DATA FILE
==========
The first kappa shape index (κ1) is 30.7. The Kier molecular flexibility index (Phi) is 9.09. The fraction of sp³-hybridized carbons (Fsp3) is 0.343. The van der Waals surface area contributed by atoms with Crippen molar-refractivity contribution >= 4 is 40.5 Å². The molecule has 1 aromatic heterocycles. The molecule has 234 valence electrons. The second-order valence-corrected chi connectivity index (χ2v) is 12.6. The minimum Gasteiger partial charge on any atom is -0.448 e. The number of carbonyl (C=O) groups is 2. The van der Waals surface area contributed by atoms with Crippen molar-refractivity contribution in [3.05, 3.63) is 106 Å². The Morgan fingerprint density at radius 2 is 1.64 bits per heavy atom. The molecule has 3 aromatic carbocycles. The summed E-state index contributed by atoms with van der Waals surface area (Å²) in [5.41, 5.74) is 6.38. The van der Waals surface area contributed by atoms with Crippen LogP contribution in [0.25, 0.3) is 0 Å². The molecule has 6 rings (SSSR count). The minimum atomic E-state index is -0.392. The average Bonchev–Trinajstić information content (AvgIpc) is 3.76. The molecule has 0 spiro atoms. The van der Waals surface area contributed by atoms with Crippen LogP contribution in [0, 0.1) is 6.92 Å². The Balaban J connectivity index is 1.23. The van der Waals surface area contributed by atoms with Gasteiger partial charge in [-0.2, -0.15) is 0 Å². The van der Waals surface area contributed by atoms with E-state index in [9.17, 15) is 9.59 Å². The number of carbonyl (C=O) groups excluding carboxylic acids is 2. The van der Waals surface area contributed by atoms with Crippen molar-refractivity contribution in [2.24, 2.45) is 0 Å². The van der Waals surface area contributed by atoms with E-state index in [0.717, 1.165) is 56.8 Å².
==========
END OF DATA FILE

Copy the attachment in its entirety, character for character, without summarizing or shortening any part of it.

The first kappa shape index (κ1) is 30.7. The Kier molecular flexibility index (Phi) is 9.09. The fraction of sp³-hybridized carbons (Fsp3) is 0.343. The van der Waals surface area contributed by atoms with Crippen molar-refractivity contribution >= 4 is 40.5 Å². The molecule has 1 aromatic heterocycles. The molecule has 234 valence electrons. The second-order valence-corrected chi connectivity index (χ2v) is 12.6. The minimum Gasteiger partial charge on any atom is -0.448 e. The number of carbonyl (C=O) groups is 2. The van der Waals surface area contributed by atoms with Crippen molar-refractivity contribution in [3.05, 3.63) is 106 Å². The Morgan fingerprint density at radius 2 is 1.64 bits per heavy atom. The molecule has 3 aromatic carbocycles. The summed E-state index contributed by atoms with van der Waals surface area (Å²) in [5.41, 5.74) is 6.38. The van der Waals surface area contributed by atoms with Crippen LogP contribution in [0.25, 0.3) is 0 Å². The molecule has 6 rings (SSSR count). The minimum atomic E-state index is -0.392. The average Bonchev–Trinajstić information content (AvgIpc) is 3.76. The molecule has 0 spiro atoms. The van der Waals surface area contributed by atoms with Crippen LogP contribution in [0, 0.1) is 6.92 Å². The Balaban J connectivity index is 1.23. The van der Waals surface area contributed by atoms with Gasteiger partial charge in [-0.2, -0.15) is 0 Å². The van der Waals surface area contributed by atoms with E-state index in [9.17, 15) is 9.59 Å². The number of carbonyl (C=O) groups excluding carboxylic acids is 2. The van der Waals surface area contributed by atoms with Crippen molar-refractivity contribution in [2.24, 2.45) is 0 Å². The van der Waals surface area contributed by atoms with E-state index in [0.717, 1.165) is 56.8 Å².